Insurance companies always seem to be ready with quite a few defenses up their sleeves, including – the technical defense of late notice. The traditional termination rule did not require the insurance company to show that there was prejudice, it was simply enough that they showed that the termination was untimely. Thankfully, many states now require the insurance company to show that the late notice was actually detrimental to the investigation of the claim.
Different states have different stances on this, and Mississippi is one of the states that requires prejudice.
The Mississippi Supreme Court has held that,
[W]here a policy requires termination as a condition precedent to coverage, coverage may still be allowed unless the insurer suffers damage due to delay; that prejudice is a matter of fact.1
The court further elaborated:
As we have pointed out, the concept of prejudice will determine whether a breach of the duty to notify results in the loss of coverage. That prejudice can prevent coverage even if the statute of limitations does not.2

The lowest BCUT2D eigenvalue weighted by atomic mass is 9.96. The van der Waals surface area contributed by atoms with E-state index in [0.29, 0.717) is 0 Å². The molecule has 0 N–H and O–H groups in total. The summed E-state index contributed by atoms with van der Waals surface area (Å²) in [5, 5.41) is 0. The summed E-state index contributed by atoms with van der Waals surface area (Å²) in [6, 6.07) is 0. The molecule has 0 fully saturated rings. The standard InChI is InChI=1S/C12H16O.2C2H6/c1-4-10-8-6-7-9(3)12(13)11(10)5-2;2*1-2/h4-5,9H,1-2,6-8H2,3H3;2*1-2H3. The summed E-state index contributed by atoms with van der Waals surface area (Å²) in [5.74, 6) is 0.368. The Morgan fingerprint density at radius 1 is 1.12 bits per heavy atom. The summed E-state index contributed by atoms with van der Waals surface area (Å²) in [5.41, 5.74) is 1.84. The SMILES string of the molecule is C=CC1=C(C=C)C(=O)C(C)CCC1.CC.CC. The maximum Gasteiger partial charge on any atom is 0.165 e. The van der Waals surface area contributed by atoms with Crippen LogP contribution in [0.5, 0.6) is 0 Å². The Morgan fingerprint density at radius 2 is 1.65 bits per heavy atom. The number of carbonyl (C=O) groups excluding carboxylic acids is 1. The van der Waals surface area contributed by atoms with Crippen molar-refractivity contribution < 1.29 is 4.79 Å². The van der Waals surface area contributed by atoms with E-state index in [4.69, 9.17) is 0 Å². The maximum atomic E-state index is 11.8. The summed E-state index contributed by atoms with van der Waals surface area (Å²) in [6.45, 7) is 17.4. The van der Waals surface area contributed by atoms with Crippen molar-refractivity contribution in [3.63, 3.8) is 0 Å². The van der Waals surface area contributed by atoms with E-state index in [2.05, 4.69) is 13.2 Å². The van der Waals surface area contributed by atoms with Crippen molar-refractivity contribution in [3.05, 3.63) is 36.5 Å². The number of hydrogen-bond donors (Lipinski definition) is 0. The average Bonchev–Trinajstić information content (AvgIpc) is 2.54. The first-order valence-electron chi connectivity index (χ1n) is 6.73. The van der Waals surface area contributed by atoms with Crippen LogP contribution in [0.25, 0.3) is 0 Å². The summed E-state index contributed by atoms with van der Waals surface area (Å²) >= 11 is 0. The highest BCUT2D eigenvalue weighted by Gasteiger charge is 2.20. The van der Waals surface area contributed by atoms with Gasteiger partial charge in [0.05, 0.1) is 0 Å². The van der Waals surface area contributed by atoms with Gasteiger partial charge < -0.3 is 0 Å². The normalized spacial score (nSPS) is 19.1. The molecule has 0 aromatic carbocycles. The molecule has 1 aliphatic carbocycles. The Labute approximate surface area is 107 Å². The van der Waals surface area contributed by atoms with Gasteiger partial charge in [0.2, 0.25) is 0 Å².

The safe course of action for Mississippi policyholders is to be timely and not late reporting the loss. To read more on the topic of Mississippi law and prejudice, see Chip Merlin’s blog post “Mississippi Require Prejudice for a Policyholder to Lose Coverage for Failure to Appear at an Examination Under Oath.”
1 Jackson v. State Farm Mut. Car. ins. Co., 880 So. 2d 336, 341 (Miss. 2004) (citing Harris v. American Motorist Ins. Co., 240 Miss 262, 126 So. 2d 870, 873 (Miss. 1961)).
2 Id. on 342.